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Kitchen GFCI receptacles installation requirement

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Joe Barcelo says:

“Those two or more electrical circuits supplying power to the kitchen GFCI receptacles (above the countertop) must also serve remaining kitchen open walls, pantry and dinning room receptacles.”
I disagree with your interpretation in kitchen receptacles post (specifically “must serve … dining room receptacles”).
My interpretation is that:
(1) the dining room must be served by at least two small appliance circuits (20 amp circuits),
(2) these circuits must not be used for any other purpose (e.g., hallway outlet) except that they may be shared with kitchen’s small appliance circuit,
(3) there is no requirement that they be shared.
Because dining room outlets must now (subsequent to 2008 code adoption) be AFCI-protected, they should probably be stand-alone circuits (not shared with kitchen small appliance circuits). At least that is how I implement them.
asked in GFCI / AFCI by darekrudy (21,730 points)
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1 Answer

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Hi Joe,
Thanks for a comment. That’s the thing with codes, they should attach an interpretation to each one of them so there’s only one interpretation. Well, this is the paragraph so everyone can take a shot at it:
210.52 (B) Small Appliances.
(1) Receptacle Outlets Served. In the kitchen, pantry, breakfast room, dining room, or similar area of a dwelling unit, the two or more 20-ampere small-appliance branch circuits required by 210.11(C)(1) shall serve all wall and floor receptacle outlets covered by 210.52(A), all countertop outlets covered by 210.52(C), and receptacle outlets for refrigeration equipment.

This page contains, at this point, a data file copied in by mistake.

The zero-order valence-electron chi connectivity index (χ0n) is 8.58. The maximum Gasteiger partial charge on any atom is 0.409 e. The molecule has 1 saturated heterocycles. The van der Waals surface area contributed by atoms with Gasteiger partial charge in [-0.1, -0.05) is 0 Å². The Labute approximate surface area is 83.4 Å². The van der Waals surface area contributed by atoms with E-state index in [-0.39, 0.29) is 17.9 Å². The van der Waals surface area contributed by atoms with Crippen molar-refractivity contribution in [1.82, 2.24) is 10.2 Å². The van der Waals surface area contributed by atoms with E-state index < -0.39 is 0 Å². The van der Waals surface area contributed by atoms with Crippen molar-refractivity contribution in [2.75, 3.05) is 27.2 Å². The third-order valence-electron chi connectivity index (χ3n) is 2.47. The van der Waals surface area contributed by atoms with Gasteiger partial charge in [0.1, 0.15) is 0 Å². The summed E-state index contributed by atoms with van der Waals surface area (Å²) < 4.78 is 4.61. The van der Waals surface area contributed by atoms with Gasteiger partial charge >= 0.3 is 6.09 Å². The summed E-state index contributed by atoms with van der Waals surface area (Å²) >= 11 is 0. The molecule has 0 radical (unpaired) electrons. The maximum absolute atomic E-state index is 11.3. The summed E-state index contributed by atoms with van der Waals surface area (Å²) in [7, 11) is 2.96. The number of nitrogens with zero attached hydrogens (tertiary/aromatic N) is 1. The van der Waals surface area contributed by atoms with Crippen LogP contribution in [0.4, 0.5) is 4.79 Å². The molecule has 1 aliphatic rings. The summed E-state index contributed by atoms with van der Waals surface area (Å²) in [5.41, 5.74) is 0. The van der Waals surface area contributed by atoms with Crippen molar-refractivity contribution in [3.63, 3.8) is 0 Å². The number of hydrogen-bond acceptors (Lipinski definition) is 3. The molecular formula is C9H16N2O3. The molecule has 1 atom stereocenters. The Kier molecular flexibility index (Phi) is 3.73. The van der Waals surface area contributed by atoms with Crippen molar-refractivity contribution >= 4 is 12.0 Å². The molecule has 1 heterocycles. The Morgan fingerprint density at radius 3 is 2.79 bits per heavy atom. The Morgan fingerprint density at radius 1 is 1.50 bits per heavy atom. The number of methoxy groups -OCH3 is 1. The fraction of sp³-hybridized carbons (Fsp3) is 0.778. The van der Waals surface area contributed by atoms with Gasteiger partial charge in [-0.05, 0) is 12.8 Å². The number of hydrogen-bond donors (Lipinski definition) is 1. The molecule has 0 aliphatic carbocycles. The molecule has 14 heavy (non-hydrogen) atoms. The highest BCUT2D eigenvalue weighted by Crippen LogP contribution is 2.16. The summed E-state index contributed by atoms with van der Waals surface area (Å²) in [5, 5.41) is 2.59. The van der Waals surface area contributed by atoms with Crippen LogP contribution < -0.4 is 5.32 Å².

Exception No. 1: In addition to the required receptacles specified by 210.52, switched receptacles supplied from a general-purpose branch circuit is defined in 210.70(A)(1), Exception No. 1, shall be permitted.
Exception No. 2: The receptacle outlet for refrigeration equipment shall be permitted to be supplied from an individual branch circuit rated 15 amperes or greater.
(2) No Other Outlets. 
The two or more small-appliance branch circuits specified in 210.52(B)(1) shall have no other outlets.
Exception No. 1: A receptacle installed solely for the electrical supply to and support of an electric clock in any of the rooms specified in 210.52(B)(1).
Exception No. 2: Receptacles installed to provide power for supplemental equipment and lighting on gas-fired ranges, ovens, or counter-mounted cooking units.
(3) Kitchen Receptacle Requirements. Receptacles installed in a kitchen to serve countertop surfaces shall be supplied by not fewer than two small-appliance branch circuits, either or both of which shall also be permitted to supply receptacle outlets in the same kitchen and in other rooms specified in 210.52(B)(1). Additional small appliance branch circuits shall be permitted to supply receptacle outlets in the kitchen and other rooms specified in 210.52(B)(1). No small-appliance branch circuit shall serve more than one kitchen .
answered by darekrudy (21,730 points)